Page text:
A COP theme, some really heavy-duty action sequences and poker-faced humour about TV biz, combine to make Warner Bros' "Showtime" good fun to watch. And even if it is not exactly the freshest of ideas (both Eddie Murphy and Robert De Niro have played cops before), director Tom Dey manages to present a rather vivid picture of this rather well tried concept.
There are several pot-holes but the inconsistencies pass off, when you laugh and take it for what it is mindless fun. Besides, expectations can be quite misleading. You'd expect an actor such as Robert De Niro to come up with an intense performance. But no, he clowns around and that too with the blandest of expressions. Which is probably why you might endure the film with good humour.
Gruff and macho detective Mitch Preston is painfully camera shy and Trey Sellers is a petty cop who would much rather be an actor. When these two oddballs are thrown together, it is pretty funny.
Preston gets mad when a news cameraman interferes while he is trying to arrest a drug dealer. In a fit of rage he slugs the camera, and finds himself at the mercy of the television producer (Rene Russo) who sees immense potential in this kind of a reality show. `Either you participate in a show featuring cops or we sue.'
The network will drop the matter if Preston allows a crew to follow him around as he brings criminals down. But there is a problem. Preston's partner is wounded during the episode and a new camera friendly partner is now needed to make the show a success. The gruff partner cannot stand the easy-going Trey, who wins the co-starring role by staging a fake crime in front of the producers.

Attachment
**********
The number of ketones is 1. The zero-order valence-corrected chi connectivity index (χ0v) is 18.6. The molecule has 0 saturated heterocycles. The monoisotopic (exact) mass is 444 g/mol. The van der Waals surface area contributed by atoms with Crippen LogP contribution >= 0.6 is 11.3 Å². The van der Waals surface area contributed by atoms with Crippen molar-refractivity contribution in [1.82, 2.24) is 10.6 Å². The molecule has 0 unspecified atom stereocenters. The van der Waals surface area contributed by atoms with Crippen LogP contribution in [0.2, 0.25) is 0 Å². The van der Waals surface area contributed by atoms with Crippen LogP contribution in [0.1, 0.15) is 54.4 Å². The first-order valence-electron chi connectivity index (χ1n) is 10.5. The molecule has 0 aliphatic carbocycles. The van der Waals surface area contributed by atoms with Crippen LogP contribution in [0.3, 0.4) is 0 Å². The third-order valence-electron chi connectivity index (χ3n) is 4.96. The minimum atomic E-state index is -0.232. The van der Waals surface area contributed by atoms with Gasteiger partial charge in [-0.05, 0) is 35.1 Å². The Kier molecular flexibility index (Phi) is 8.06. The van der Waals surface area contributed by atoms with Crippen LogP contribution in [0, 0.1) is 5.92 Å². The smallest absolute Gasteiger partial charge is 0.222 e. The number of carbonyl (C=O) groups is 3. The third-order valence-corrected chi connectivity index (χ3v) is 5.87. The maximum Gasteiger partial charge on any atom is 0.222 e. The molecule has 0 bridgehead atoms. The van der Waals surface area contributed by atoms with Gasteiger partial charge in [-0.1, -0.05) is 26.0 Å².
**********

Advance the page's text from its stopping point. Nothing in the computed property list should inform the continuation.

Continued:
Mitch knows Trey is a lousy cop and has no knack for detective work; and Trey shows Mitch how to jump onto hoods of cars and leap from rooftops. Mitch of course has never seen so much action in all his years of service!
The two bicker, look out for each other, and walk off into the climax to save the city from the horrid gun-toting criminals such as the Caesar Vargas (Pedro Damain) who is in possession of a previously unknown weapon, capable of piercing even heavily armoured cars and contraptions. Pretty heavy stuff for a comedy!
De Niro is rather delightful with just the right tone of indignity and reluctant tolerance, while Eddie Murphy is very comfortable as the media-struck cop taking all the adulation (once the show becomes a hit) in his stride.
Rene Russo plays the ambitious producer in need of good ratings and simply cannot understand how anyone could object to her `fabulous idea' of gritty police officers' lives becoming part of a drawing room experience; she does well. William Shatner steals the scenes where he appears as himself, hired by the network to teach the duo to act as television cops.
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